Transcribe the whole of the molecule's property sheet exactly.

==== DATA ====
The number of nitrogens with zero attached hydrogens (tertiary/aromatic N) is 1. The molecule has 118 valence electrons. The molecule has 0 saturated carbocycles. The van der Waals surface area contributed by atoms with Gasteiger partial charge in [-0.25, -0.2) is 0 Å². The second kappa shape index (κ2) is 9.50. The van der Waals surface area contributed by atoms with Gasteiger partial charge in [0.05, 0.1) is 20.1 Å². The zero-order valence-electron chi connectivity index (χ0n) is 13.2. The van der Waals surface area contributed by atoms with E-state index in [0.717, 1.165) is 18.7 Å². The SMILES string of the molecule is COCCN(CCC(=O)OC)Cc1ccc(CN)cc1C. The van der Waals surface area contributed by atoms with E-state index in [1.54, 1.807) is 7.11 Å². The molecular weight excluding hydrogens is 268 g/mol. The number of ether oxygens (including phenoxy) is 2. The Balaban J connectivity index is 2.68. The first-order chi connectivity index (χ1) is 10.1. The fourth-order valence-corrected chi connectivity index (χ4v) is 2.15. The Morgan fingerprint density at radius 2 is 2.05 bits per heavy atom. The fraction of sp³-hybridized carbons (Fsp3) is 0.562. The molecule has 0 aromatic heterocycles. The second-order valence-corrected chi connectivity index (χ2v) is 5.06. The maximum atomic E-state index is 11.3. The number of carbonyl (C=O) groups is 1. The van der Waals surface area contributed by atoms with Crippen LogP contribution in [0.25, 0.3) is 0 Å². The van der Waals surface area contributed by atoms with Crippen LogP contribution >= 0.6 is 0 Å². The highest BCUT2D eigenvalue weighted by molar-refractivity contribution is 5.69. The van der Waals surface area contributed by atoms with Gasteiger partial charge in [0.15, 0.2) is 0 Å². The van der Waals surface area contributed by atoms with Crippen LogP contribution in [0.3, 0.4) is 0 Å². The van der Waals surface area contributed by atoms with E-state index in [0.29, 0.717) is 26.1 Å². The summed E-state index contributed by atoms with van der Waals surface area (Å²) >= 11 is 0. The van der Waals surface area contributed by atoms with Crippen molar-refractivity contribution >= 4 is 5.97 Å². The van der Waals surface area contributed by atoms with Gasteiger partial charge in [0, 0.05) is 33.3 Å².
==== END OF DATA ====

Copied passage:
The number of nitrogens with zero attached hydrogens (tertiary/aromatic N) is 1. The molecule has 118 valence electrons. The molecule has 0 saturated carbocycles. The van der Waals surface area contributed by atoms with Gasteiger partial charge in [-0.25, -0.2) is 0 Å². The second kappa shape index (κ2) is 9.50. The van der Waals surface area contributed by atoms with Gasteiger partial charge in [0.05, 0.1) is 20.1 Å². The zero-order valence-electron chi connectivity index (χ0n) is 13.2. The van der Waals surface area contributed by atoms with E-state index in [0.717, 1.165) is 18.7 Å². The SMILES string of the molecule is COCCN(CCC(=O)OC)Cc1ccc(CN)cc1C. The van der Waals surface area contributed by atoms with E-state index in [1.54, 1.807) is 7.11 Å². The molecular weight excluding hydrogens is 268 g/mol. The number of ether oxygens (including phenoxy) is 2. The Balaban J connectivity index is 2.68. The first-order chi connectivity index (χ1) is 10.1. The fourth-order valence-corrected chi connectivity index (χ4v) is 2.15. The Morgan fingerprint density at radius 2 is 2.05 bits per heavy atom. The fraction of sp³-hybridized carbons (Fsp3) is 0.562. The molecule has 0 aromatic heterocycles. The second-order valence-corrected chi connectivity index (χ2v) is 5.06. The maximum atomic E-state index is 11.3. The number of carbonyl (C=O) groups is 1. The van der Waals surface area contributed by atoms with Crippen LogP contribution in [0.25, 0.3) is 0 Å². The van der Waals surface area contributed by atoms with Crippen LogP contribution >= 0.6 is 0 Å². The highest BCUT2D eigenvalue weighted by molar-refractivity contribution is 5.69. The van der Waals surface area contributed by atoms with Gasteiger partial charge in [0.15, 0.2) is 0 Å². The van der Waals surface area contributed by atoms with Crippen LogP contribution in [0.3, 0.4) is 0 Å². The van der Waals surface area contributed by atoms with E-state index in [0.29, 0.717) is 26.1 Å². The summed E-state index contributed by atoms with van der Waals surface area (Å²) >= 11 is 0. The van der Waals surface area contributed by atoms with Crippen molar-refractivity contribution >= 4 is 5.97 Å². The van der Waals surface area contributed by atoms with Gasteiger partial charge in [0, 0.05) is 33.3 Å².